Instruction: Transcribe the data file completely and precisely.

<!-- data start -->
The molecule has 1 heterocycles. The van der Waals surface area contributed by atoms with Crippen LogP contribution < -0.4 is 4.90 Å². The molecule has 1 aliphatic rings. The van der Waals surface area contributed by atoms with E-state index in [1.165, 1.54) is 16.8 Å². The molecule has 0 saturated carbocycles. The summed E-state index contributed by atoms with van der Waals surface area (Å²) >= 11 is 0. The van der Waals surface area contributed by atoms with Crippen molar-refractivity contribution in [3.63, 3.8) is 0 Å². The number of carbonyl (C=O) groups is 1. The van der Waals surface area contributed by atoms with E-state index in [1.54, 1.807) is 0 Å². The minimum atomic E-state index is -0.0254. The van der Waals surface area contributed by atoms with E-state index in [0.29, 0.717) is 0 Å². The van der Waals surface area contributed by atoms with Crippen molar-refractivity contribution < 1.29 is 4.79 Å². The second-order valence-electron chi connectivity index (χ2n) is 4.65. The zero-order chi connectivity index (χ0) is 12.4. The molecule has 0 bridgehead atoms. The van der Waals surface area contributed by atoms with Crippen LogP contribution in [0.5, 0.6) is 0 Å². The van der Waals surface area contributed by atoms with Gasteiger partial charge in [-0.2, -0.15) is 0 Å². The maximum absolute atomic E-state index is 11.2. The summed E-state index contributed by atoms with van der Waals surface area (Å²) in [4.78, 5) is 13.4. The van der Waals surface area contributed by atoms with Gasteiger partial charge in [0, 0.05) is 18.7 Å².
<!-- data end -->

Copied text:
The molecule has 1 heterocycles. The van der Waals surface area contributed by atoms with Crippen LogP contribution < -0.4 is 4.90 Å². The molecule has 1 aliphatic rings. The van der Waals surface area contributed by atoms with E-state index in [1.165, 1.54) is 16.8 Å². The molecule has 0 saturated carbocycles. The summed E-state index contributed by atoms with van der Waals surface area (Å²) >= 11 is 0. The van der Waals surface area contributed by atoms with Crippen molar-refractivity contribution in [3.63, 3.8) is 0 Å². The number of carbonyl (C=O) groups is 1. The van der Waals surface area contributed by atoms with E-state index in [1.54, 1.807) is 0 Å². The minimum atomic E-state index is -0.0254. The van der Waals surface area contributed by atoms with E-state index in [0.29, 0.717) is 0 Å². The van der Waals surface area contributed by atoms with Crippen molar-refractivity contribution < 1.29 is 4.79 Å². The second-order valence-electron chi connectivity index (χ2n) is 4.65. The zero-order chi connectivity index (χ0) is 12.4. The molecule has 0 bridgehead atoms. The van der Waals surface area contributed by atoms with Crippen LogP contribution in [0.5, 0.6) is 0 Å². The van der Waals surface area contributed by atoms with Gasteiger partial charge in [-0.2, -0.15) is 0 Å². The maximum absolute atomic E-state index is 11.2. The summed E-state index contributed by atoms with van der Waals surface area (Å²) in [4.78, 5) is 13.4. The van der Waals surface area contributed by atoms with Gasteiger partial charge in [0, 0.05) is 18.7 Å².